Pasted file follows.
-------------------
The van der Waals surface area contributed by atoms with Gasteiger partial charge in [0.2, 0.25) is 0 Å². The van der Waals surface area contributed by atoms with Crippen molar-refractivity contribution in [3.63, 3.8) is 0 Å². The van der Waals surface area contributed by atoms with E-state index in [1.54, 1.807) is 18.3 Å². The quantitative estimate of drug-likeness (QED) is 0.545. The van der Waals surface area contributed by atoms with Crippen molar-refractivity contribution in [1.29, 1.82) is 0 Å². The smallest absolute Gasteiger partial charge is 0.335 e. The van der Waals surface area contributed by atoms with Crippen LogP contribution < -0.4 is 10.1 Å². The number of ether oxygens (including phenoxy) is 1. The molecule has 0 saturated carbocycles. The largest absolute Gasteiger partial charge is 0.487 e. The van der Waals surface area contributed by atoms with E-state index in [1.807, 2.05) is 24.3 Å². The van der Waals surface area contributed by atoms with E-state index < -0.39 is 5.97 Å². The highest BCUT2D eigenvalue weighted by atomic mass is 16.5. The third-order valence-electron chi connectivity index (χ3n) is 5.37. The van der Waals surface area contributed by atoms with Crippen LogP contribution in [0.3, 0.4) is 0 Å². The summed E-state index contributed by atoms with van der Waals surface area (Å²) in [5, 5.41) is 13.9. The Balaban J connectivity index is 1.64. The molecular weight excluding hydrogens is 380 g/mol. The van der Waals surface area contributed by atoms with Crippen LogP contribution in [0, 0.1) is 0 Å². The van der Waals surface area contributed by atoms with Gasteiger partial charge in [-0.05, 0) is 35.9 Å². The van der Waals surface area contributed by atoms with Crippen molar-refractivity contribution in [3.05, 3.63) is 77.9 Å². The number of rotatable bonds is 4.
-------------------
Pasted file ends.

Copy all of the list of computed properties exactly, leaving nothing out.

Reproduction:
The van der Waals surface area contributed by atoms with Gasteiger partial charge in [0.2, 0.25) is 0 Å². The van der Waals surface area contributed by atoms with Crippen molar-refractivity contribution in [3.63, 3.8) is 0 Å². The van der Waals surface area contributed by atoms with E-state index in [1.54, 1.807) is 18.3 Å². The quantitative estimate of drug-likeness (QED) is 0.545. The van der Waals surface area contributed by atoms with Crippen molar-refractivity contribution in [1.29, 1.82) is 0 Å². The smallest absolute Gasteiger partial charge is 0.335 e. The van der Waals surface area contributed by atoms with Crippen LogP contribution < -0.4 is 10.1 Å². The number of ether oxygens (including phenoxy) is 1. The molecule has 0 saturated carbocycles. The largest absolute Gasteiger partial charge is 0.487 e. The van der Waals surface area contributed by atoms with E-state index in [1.807, 2.05) is 24.3 Å². The van der Waals surface area contributed by atoms with E-state index < -0.39 is 5.97 Å². The highest BCUT2D eigenvalue weighted by atomic mass is 16.5. The third-order valence-electron chi connectivity index (χ3n) is 5.37. The van der Waals surface area contributed by atoms with Crippen LogP contribution in [0.3, 0.4) is 0 Å². The summed E-state index contributed by atoms with van der Waals surface area (Å²) in [5, 5.41) is 13.9. The Balaban J connectivity index is 1.64. The molecular weight excluding hydrogens is 380 g/mol. The van der Waals surface area contributed by atoms with Crippen LogP contribution in [0, 0.1) is 0 Å². The van der Waals surface area contributed by atoms with Gasteiger partial charge in [-0.05, 0) is 35.9 Å². The van der Waals surface area contributed by atoms with Crippen molar-refractivity contribution in [3.05, 3.63) is 77.9 Å². The number of rotatable bonds is 4.